Getting your scare on
It's Halloween season once again. I say "season" because advertisements for candies and costumes started in August and will continue to the end of October. In Oregon, Halloween also marks the real beginning of winter. Like clockwork, it starts raining on Oct. 31 and doesn't stop until May.
Halloween is supposed to be scary and this view is heavily aided and abetted by Hollywood. I don't watch scary movies as a rule, and can count the ones I remember on one hand. I remember them because they were horrifyingly unforgettable.
My list begins with the original "Dracula." This was a black and white film produced in 1931, starring the great Bela Lugosi. There have been many reincarnations of this story, but the original is the best. The cinematography does an impressive job of setting the mood, which is stark, dark and foreboding. There is no musical accompaniment in this version and the silent background lends a sense of you-are-there realism that is riveting. The film is eerie, provocative and hauntingly beautiful. Also, downright spine-chilling.
Next up on my list of truly memorable scary movies is 1982's "Poltergeist." This is the story of a suburban family whose house is haunted by poltergeists who take joy in creating havoc by moving furniture around and playing with the TV. The story is creepy and shocking and disturbing in an undefinable way. My husband and I saw this movie together and after we returned home in a somewhat nervous state, I left on a short errand. When I came back and entered the kitchen, I was greeted by a bunch of chairs piled in a heap in the middle of the floor. Sundry objects were strewn haphazardly around the room, creating a small tornado effect. I have to admit, the scene gave me quite a jolt. This was my husband's warped sense of humor at its finest.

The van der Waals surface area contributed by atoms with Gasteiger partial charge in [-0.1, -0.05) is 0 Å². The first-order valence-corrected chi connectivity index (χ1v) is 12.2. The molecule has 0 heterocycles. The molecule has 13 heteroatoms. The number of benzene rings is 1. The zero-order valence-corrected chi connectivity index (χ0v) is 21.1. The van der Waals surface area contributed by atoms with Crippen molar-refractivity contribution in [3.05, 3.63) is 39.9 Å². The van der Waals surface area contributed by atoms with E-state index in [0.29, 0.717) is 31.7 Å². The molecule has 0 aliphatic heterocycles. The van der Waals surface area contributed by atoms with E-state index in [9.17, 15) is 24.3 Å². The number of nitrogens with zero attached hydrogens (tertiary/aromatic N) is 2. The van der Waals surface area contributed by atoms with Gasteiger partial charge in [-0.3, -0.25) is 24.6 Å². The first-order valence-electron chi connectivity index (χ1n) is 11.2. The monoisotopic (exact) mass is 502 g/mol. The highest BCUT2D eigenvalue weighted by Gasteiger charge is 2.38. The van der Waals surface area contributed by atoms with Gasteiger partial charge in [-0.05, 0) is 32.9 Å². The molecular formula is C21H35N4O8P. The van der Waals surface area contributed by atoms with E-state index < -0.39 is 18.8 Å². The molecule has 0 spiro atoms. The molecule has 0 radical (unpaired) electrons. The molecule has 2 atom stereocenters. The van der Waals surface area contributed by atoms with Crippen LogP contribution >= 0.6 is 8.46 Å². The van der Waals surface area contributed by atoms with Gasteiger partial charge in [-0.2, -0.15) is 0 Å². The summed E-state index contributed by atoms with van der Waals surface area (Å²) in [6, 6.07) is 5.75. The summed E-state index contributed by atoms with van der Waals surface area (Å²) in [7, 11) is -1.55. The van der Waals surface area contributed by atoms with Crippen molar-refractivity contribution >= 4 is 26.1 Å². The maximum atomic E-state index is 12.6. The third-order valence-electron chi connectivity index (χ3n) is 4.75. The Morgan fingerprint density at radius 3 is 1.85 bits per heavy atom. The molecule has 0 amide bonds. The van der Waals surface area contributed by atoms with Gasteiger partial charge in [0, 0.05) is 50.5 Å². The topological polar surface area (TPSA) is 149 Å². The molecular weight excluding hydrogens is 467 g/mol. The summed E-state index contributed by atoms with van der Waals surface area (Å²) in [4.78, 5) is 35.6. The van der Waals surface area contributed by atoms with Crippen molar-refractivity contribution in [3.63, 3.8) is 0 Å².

At the head of this scary movie list is "The Exorcist," which was made in 1973. An apt description of this film would be that it is profoundly disturbing, incredibly intense and absolutely horrifying. I am quite sorry that I ever saw it! A very bad decision on my part, as it is still with me all these years later. But that is also the mark of a great and genuine scare-your-socks-off movie. My husband and I also saw this film together and we chose, for some ungodly reason, to attend a midnight showing. When we arrived home to our San Francisco flat in the foggy hours before dawn, we were beyond spooked. As we ascended the creaky stairway of our Victorian era apartment, the phone suddenly began to ring. And ring…and ring. We just looked at each other. A pointed gun could not have induced either of us to answer that phone. The night that followed was memorable in that neither of us slept one wink.
I would suggest that if you really want to get your scare on, then ditch all that candy and go see a classic scary film—or at least something other than a Freddy Krueger movie (Freddy XXII)? Maybe, though, just maybe, you might want to skip "The Exorcist."
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